The preliminary hearing for a doctor and a nurse charged with the in-custody death of Elisa Serna was postponed, but her family still showed up and held a rally in front of the courthouse yesterday.

Reporter Kitty Alvarado was there, and tells us justice advocates and other families whose loved ones have died in jail were there to offer support.

What do we want justice when do we want it now Elisa Serna’s family  was counting on attending the preliminary hearing for a doctor and nurse charged with her death while in custody at  Las Colinas Detention Facility in 2019 …  Instead, they stood outside the courthouse with justice advocates and other family members who have the same tragedy in common. Together they called for justice. justice for Elisa Serna The hearing was continued and a new date of June 26th was set for Dr. Frederike Von Lintig and nurse Danalee Pascua. Both pleaded not guilty to involuntary manslaughter.  Elisa’s mom Paloma Serna said after watching unreleased video footage of her daughter inside the detention facility,  that she claims shows her 24-year-old daughter’s death while on medical supervision, it’s clear to her people must be held accountable for there to be real justice They never went in to check on her; they just left her there … Then we saw the video and we’re like when are these other deputies going to be arrested too? We reached out to the district attorney’s office and asked if more people would be charged … they said they could not comment on pending criminal cases Kitty Alvarado KPBS News.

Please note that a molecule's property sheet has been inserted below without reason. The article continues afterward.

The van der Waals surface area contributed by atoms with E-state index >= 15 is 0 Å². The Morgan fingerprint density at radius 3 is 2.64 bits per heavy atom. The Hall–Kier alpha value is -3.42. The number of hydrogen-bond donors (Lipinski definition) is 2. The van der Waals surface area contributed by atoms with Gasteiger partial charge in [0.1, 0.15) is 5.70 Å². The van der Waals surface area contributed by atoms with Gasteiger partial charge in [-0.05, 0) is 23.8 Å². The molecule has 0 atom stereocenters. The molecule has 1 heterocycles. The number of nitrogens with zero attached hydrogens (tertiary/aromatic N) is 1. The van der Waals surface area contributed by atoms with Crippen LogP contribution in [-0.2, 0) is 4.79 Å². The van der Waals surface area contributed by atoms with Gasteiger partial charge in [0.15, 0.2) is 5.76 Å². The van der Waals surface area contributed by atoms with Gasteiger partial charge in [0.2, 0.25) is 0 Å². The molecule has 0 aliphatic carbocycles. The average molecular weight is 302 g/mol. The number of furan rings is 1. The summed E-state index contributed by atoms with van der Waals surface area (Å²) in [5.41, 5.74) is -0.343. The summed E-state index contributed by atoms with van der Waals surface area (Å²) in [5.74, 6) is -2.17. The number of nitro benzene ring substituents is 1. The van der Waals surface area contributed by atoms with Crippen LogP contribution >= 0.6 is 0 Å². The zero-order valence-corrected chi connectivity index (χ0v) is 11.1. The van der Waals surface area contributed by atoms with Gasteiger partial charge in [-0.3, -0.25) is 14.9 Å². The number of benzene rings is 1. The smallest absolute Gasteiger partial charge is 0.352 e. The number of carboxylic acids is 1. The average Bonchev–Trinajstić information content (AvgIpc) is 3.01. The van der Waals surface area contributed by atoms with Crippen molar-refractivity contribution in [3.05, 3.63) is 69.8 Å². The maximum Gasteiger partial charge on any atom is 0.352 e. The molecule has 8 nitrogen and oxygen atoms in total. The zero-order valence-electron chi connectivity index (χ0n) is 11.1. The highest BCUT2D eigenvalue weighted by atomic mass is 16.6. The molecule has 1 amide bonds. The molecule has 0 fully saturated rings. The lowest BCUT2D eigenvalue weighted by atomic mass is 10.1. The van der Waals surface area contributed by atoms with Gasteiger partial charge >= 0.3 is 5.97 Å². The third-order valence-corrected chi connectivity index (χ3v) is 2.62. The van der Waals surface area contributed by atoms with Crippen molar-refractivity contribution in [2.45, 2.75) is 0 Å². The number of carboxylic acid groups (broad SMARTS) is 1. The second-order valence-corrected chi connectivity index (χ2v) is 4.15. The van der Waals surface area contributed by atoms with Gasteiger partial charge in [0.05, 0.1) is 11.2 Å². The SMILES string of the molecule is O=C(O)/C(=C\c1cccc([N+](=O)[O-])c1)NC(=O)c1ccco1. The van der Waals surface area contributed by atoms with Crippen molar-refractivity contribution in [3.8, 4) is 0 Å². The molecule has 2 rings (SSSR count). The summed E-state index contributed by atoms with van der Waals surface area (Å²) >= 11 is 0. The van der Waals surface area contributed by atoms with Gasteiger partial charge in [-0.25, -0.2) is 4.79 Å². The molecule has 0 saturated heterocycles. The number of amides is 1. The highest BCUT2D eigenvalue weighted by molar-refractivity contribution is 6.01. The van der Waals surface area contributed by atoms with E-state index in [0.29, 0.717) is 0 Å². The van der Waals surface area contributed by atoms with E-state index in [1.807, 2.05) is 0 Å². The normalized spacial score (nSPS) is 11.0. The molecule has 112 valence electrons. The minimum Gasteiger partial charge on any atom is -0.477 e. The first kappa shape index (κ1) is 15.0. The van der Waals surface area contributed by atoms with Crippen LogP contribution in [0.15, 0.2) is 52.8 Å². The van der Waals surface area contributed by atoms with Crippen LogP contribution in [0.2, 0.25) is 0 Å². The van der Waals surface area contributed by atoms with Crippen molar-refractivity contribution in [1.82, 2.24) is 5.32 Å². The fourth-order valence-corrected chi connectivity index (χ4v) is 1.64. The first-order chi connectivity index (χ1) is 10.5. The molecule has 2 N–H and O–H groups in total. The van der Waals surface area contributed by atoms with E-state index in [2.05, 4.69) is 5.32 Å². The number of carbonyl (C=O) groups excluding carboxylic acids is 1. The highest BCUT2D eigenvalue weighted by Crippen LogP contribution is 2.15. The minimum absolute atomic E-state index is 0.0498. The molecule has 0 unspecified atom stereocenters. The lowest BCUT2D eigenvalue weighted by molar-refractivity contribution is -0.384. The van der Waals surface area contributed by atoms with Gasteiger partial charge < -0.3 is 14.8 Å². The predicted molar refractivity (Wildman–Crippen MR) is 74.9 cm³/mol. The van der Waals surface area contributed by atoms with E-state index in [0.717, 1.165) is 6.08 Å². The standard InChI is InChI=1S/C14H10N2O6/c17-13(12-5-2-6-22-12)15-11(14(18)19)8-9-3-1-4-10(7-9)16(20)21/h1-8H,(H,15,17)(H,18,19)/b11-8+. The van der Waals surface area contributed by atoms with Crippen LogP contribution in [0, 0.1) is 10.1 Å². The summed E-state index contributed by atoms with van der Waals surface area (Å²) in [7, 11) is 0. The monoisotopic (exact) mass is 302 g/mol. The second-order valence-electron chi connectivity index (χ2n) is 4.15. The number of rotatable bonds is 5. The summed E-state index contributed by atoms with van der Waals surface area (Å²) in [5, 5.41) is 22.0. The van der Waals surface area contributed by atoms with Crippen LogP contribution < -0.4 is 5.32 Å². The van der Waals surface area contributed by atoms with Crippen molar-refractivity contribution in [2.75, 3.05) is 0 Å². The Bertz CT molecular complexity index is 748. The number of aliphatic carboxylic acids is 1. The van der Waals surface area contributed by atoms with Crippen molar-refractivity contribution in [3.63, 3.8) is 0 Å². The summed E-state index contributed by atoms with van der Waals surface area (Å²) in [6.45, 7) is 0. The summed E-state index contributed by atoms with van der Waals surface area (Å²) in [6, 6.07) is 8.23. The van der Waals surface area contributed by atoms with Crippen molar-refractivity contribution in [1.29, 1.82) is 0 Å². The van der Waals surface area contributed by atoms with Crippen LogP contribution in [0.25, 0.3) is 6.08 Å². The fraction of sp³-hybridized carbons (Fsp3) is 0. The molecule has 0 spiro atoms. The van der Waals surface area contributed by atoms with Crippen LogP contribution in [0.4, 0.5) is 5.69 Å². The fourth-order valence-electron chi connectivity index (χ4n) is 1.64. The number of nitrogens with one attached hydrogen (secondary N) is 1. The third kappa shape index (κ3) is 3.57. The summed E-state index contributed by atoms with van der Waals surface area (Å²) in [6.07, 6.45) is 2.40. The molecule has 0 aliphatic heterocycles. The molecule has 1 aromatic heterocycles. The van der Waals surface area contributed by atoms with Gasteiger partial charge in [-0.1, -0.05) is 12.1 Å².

Two UC-SD professors helped identify the Raccoon Dog as the prime suspect in the investigation of how COVID-19 jumped from animals to humans.

Sci-tech reporter Thomas Fudge spoke to them, and tells us what likely happened at a seafood market in Wuhan, China.

Raccoon Dogs are a relative of foxes that have been sold for years at the market in Wuhan. Joel Wertheim, an evolutionary biologist at UCSD was a co-author of a report by viral experts on COVID's origins. “These data show a co-occurrence of genetic material from a raccoon dog and SARS COv-2. They don’t prove unambiguously that that Raccoon dog was infected with SARS COv-2, but this is exactly what you would expect to find if a Raccoon Dog were infected with the virus.” Another co-author of the report is Niema Moshiri, a computer science professor at UCSD. He said investigators had to sort through lots of different DNA left behind at the market stalls. If you have a stall in the market, you’re going to have some animal DNA from whatever animal was held in that stall. Yer going to have DNA from feces or other animals nearby. And then when you overlay that, what animals did you find in the stalls that they had detected to be COVID positive. Some U.S. agencies have suggested that the COVID pandemic came out of a lab in Wuhan. Wertheim said the data he’s seen simply does not support that hypothesis. SOQ.


Javier Salazar Rojas is better known in Tijuana as the Deported Artist.